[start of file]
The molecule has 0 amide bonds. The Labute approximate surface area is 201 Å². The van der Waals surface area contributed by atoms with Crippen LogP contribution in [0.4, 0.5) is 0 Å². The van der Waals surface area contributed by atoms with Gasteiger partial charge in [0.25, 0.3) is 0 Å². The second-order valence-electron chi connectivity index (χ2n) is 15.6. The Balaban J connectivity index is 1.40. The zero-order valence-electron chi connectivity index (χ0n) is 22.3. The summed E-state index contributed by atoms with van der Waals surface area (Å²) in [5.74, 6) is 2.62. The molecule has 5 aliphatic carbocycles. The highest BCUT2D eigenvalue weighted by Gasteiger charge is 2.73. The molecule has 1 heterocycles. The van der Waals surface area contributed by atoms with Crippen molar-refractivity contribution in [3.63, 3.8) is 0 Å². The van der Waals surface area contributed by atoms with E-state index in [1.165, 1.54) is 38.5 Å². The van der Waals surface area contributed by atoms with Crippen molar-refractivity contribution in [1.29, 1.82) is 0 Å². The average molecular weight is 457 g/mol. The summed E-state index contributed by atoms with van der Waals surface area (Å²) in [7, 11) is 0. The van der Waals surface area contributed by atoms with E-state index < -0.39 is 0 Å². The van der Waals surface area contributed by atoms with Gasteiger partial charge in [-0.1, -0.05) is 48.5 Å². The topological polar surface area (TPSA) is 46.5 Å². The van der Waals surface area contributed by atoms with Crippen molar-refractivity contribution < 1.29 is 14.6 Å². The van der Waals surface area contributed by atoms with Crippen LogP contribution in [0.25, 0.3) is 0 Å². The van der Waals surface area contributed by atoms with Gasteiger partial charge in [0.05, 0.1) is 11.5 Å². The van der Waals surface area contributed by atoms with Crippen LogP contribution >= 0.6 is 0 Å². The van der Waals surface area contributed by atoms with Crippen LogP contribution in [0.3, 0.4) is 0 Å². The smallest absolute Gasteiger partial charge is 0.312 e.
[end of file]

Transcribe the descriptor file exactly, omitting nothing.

The molecule has 0 amide bonds. The Labute approximate surface area is 201 Å². The van der Waals surface area contributed by atoms with Crippen LogP contribution in [0.4, 0.5) is 0 Å². The van der Waals surface area contributed by atoms with Gasteiger partial charge in [0.25, 0.3) is 0 Å². The second-order valence-electron chi connectivity index (χ2n) is 15.6. The Balaban J connectivity index is 1.40. The zero-order valence-electron chi connectivity index (χ0n) is 22.3. The summed E-state index contributed by atoms with van der Waals surface area (Å²) in [5.74, 6) is 2.62. The molecule has 5 aliphatic carbocycles. The highest BCUT2D eigenvalue weighted by Gasteiger charge is 2.73. The molecule has 1 heterocycles. The van der Waals surface area contributed by atoms with Crippen molar-refractivity contribution in [3.63, 3.8) is 0 Å². The van der Waals surface area contributed by atoms with E-state index in [1.165, 1.54) is 38.5 Å². The van der Waals surface area contributed by atoms with Crippen molar-refractivity contribution in [1.29, 1.82) is 0 Å². The average molecular weight is 457 g/mol. The summed E-state index contributed by atoms with van der Waals surface area (Å²) in [7, 11) is 0. The van der Waals surface area contributed by atoms with E-state index < -0.39 is 0 Å². The van der Waals surface area contributed by atoms with Gasteiger partial charge in [-0.1, -0.05) is 48.5 Å². The topological polar surface area (TPSA) is 46.5 Å². The van der Waals surface area contributed by atoms with Crippen molar-refractivity contribution < 1.29 is 14.6 Å². The van der Waals surface area contributed by atoms with Crippen LogP contribution in [0.25, 0.3) is 0 Å². The van der Waals surface area contributed by atoms with Gasteiger partial charge in [0.05, 0.1) is 11.5 Å². The van der Waals surface area contributed by atoms with Crippen LogP contribution >= 0.6 is 0 Å². The van der Waals surface area contributed by atoms with Crippen LogP contribution in [0.3, 0.4) is 0 Å². The smallest absolute Gasteiger partial charge is 0.312 e.